When "The Haunted Palace" starts out, everything is awesome. The valley is green, the air is "sweet" and "gentle" (and it even smells good). There's just a sort of joyful feeling everywhere, and the imagery of the poem reinforces that feeling constantly. The adjectives, for example, are consistently positive. The different parts of the palace are referred to as "radiant" (4), "glorious" (9), "sparkling" (28). The beauty of everything in the first four stanzas of the poem is designed to lift your spirits and make you smile. Of course, it won't last… but we'll get to that. For now: don't worry; be happy.
Questions About Happiness
Why does this poem spend so much time talking about happy stuff before it gets to the "haunted palace" from the title?
Does the beginning of this poem make you happy? Did that feeling go away at the end? Why or why not?
Is happiness the main mood at the beginning of the poem? What else might you call it? Relaxed? Peaceful? Something else? Why?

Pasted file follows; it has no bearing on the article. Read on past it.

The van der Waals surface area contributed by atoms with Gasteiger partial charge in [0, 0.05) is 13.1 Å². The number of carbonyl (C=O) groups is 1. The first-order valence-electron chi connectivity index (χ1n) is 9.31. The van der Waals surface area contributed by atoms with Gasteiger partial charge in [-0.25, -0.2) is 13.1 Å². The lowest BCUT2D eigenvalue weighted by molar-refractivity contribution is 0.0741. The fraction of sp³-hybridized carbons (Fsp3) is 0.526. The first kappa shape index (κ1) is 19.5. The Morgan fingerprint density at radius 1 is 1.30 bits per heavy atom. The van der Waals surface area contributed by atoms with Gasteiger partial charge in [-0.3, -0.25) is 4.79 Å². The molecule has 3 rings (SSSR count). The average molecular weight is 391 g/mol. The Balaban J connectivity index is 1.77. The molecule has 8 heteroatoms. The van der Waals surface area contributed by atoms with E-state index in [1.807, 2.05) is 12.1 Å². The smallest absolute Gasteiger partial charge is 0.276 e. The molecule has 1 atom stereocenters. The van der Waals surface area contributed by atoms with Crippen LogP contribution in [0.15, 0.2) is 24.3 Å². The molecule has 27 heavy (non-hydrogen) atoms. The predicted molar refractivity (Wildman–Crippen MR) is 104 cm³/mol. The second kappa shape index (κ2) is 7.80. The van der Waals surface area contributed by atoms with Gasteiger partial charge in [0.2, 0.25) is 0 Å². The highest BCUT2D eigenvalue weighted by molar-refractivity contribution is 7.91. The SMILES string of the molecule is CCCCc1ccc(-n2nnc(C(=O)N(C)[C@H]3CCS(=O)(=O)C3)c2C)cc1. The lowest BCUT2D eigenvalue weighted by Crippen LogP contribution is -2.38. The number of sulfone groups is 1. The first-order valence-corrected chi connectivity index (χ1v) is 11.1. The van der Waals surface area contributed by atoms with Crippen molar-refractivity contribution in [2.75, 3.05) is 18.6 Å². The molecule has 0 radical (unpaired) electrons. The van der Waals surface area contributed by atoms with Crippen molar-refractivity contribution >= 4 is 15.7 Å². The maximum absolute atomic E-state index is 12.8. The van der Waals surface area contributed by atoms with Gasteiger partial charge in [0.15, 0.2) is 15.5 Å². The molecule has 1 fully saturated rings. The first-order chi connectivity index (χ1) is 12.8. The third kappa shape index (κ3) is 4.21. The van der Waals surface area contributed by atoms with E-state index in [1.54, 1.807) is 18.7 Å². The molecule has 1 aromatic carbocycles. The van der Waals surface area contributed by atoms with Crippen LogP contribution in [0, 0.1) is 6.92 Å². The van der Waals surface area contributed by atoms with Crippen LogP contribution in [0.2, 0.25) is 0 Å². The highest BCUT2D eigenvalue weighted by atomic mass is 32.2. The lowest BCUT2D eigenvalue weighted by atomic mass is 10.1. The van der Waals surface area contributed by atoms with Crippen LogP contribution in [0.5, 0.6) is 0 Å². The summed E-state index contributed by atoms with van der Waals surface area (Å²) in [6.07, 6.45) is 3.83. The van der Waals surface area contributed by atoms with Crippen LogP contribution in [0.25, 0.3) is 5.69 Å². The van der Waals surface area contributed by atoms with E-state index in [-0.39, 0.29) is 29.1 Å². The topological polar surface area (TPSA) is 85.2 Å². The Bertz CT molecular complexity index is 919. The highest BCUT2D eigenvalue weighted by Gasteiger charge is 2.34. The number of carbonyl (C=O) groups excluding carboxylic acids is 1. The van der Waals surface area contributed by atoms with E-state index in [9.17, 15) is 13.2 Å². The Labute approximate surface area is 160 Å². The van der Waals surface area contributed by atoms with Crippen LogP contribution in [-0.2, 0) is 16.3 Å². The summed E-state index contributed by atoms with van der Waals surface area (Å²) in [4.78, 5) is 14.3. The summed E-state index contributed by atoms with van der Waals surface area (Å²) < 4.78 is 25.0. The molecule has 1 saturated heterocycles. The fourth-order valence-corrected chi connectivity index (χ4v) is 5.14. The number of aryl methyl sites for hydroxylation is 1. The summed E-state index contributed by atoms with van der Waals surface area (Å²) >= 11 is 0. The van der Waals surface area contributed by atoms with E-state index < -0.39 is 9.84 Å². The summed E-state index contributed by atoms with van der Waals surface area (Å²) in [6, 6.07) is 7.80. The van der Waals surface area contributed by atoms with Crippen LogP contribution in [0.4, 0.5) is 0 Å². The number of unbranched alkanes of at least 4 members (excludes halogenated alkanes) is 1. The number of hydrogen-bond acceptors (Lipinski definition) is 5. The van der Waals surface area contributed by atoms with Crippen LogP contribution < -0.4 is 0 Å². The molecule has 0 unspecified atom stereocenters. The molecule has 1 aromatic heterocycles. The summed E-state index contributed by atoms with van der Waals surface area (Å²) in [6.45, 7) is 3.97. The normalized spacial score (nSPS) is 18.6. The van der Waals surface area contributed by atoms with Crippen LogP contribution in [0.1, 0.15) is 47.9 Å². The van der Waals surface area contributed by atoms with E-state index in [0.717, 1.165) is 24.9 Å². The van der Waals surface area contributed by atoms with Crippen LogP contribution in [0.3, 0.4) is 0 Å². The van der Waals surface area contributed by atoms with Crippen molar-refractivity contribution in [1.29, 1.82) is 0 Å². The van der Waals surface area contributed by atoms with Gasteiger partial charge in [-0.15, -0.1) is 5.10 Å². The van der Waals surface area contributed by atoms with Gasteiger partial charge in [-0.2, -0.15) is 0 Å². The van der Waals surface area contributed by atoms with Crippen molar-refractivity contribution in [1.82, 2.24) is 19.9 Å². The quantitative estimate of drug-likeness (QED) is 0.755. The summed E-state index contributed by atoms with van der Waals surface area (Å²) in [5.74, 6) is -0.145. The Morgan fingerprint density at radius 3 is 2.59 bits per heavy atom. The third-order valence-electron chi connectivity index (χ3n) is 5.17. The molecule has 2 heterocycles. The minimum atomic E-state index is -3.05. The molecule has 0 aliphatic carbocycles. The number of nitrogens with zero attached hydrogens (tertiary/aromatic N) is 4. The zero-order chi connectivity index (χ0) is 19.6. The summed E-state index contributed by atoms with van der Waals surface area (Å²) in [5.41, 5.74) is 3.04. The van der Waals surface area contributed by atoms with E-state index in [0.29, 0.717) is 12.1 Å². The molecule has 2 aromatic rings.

Is this a poem about feelings? Is it about happiness and sadness, or more about sanity and madness? What's the difference between those two ideas? How might the speaker answer that question?
Chew on This
The speaker of "The Haunted Palace" spends most of his time talking about happiness so that the feeling of the loss of that happiness at the end will be even more intense and profound. Those two thumbs way up come crashing down all the more dramatically.
Happiness… um, shmappiness. While the poem talks about happiness at the beginning, that feeling is just a metaphor for sanity, which is the real focus of the opening stanzas.